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Mackers, animal style

Animal Fire Theatre goes all out with outdoor "Macbeth"

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It wasn't long into Animal Fire Theatre's outdoor production of Macbeth before I was reminded of Jerzy Grotowski's indispensable book, Towards a Poor Theatre.  It's a must-read for any director.  Theater can't hope to compete with film in terms of spectacle, so Grotowski argued it should concentrate on writing and acting instead.  Actors in Grotowski productions went so far as to play many of the props.  He called for, and got, a degree of range and athleticism almost unknown on the American stage.

Yet here we were in Priest Point Park, watching theater that went beyond poor to free, in which actors sped around on all fours like greyhounds.  When I heard about Animal Fire's approach I was skeptical, but it's applied with discretion and wit and it's damn fun to watch.  Director Austen Anderson cut the script into 90 well-chosen minutes and makes good use of an unusual, semicircular space.  Casey Brown's fight choreography is among the best I've seen on the boards. Notably for an outdoor production near East Bay Drive, almost every word of dialogue was clearly audible from our camping chairs near the ring of citronella candles - and we were out by nine without a single mosquito bite.

I've seen productions of the "Scottish play" before, from a Road Warrior-style gorefest at Oklahoma University to Harlequin's moodier version, but I've never seen Lady MacBeth performed with the ‘roid-raging ferocity of Melanie Moser's portrayal.  I've enjoyed her work over the last year at Harlequin, but Animal Fire's MO works more bellicose muscles.  James Napoleon Stone is both virile and cerebral as Macduff, and Rebecca Hardy is doubly well-cast as Malcolm and a witch.  As for Peter Beard's Macbeth, he plays exactly the kind of over-reaching adolescent who'd cede control to Moser - but I was distracted by similarities between his vocal cadences and those of the Mooninite Ignignokt from Aqua Teen Hunger Force.  Or maybe that's just me.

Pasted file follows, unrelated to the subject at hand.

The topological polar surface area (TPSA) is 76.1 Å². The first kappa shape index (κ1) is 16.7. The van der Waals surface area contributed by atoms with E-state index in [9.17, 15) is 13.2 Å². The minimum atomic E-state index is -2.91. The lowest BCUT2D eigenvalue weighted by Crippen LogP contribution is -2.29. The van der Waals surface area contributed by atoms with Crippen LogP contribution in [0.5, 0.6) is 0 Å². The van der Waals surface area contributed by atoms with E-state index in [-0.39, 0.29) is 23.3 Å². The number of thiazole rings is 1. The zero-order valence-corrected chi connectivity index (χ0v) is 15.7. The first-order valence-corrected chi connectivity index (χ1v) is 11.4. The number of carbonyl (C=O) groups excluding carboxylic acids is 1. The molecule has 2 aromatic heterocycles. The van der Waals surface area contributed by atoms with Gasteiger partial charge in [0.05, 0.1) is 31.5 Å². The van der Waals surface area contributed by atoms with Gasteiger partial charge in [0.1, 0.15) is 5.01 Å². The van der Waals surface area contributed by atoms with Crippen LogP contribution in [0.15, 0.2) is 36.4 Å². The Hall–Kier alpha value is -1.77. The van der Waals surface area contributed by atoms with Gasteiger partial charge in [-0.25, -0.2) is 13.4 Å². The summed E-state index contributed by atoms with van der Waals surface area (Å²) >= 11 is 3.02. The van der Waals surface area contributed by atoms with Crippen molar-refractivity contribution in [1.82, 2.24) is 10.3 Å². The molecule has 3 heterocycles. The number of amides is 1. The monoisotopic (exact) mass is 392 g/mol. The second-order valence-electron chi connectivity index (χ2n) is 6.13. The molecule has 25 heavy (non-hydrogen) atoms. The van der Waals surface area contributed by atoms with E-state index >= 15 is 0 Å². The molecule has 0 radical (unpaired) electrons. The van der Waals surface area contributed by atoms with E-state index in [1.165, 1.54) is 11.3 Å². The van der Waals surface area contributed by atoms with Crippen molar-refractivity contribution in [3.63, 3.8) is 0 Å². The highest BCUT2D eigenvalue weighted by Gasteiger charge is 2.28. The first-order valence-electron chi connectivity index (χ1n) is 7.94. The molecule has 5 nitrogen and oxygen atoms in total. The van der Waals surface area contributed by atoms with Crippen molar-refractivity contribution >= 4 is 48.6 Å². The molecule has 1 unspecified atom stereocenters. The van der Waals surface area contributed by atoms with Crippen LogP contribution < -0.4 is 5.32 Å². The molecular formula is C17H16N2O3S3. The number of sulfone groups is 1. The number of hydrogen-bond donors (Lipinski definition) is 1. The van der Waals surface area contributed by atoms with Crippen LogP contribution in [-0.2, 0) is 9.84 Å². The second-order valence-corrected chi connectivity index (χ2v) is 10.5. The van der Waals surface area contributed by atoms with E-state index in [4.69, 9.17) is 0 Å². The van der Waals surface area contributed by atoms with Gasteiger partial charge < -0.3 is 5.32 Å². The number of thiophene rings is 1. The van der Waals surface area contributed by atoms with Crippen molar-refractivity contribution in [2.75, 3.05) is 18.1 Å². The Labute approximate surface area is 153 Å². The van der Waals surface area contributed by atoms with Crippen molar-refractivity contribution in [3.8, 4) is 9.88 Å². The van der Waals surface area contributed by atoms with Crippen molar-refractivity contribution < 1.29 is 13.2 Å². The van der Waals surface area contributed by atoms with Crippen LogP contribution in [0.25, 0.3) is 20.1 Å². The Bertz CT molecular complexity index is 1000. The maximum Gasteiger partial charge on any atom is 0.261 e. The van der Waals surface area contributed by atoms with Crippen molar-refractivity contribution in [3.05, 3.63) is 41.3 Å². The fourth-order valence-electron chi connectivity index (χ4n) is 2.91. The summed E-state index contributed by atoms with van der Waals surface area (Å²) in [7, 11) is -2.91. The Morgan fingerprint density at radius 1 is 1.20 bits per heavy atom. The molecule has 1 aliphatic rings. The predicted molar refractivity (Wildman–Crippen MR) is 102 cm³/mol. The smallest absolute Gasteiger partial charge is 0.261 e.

It occurred to me by Act IV that Macbeth, for all its ‘mortal murders' and spooky, allegedly cursed production history, is as much a comedy as it is a horror story.  It's quasi-comedic in the Elizabethan sense - nuptials aren't promised in Act V, but the good guys do win - and our modern sense as well.  The witches' prophecy relies on literary quibbles.  Lady Macbeth argues with herself like a cartoon schizophrenic.  Her husband freaks out when a dinner guest sits on a ghost.  Hell, the Porter practically invents the knock-knock joke.  In Hamlet, Polonius refers to a "tragical-comical-historical-pastoral" theatre troupe, so it surprises me how reluctant most directors are to do something real life does all the time:  nestle one mood inside another.  It's a missed opportunity, especially from Richard Glen's sober, one-dimensional Porter.  A few opening night audience members chuckled at the ridiculousness of it all, but they were quickly silenced.  That's no fun. After all, if you can't laugh at the gory murder of women and children by a maniacal, wannabe tyrant. ...

This is Animal Fire's first outdoor production in Olympia.  I'd love to see what they could do with Titus Andronicus or Jarry's Ubu Roi.


July 22-25, 29-Aug. 1, 7:30 p.m., free
Priest Point Park, 2600 East Bay Dr. NE, Olympia

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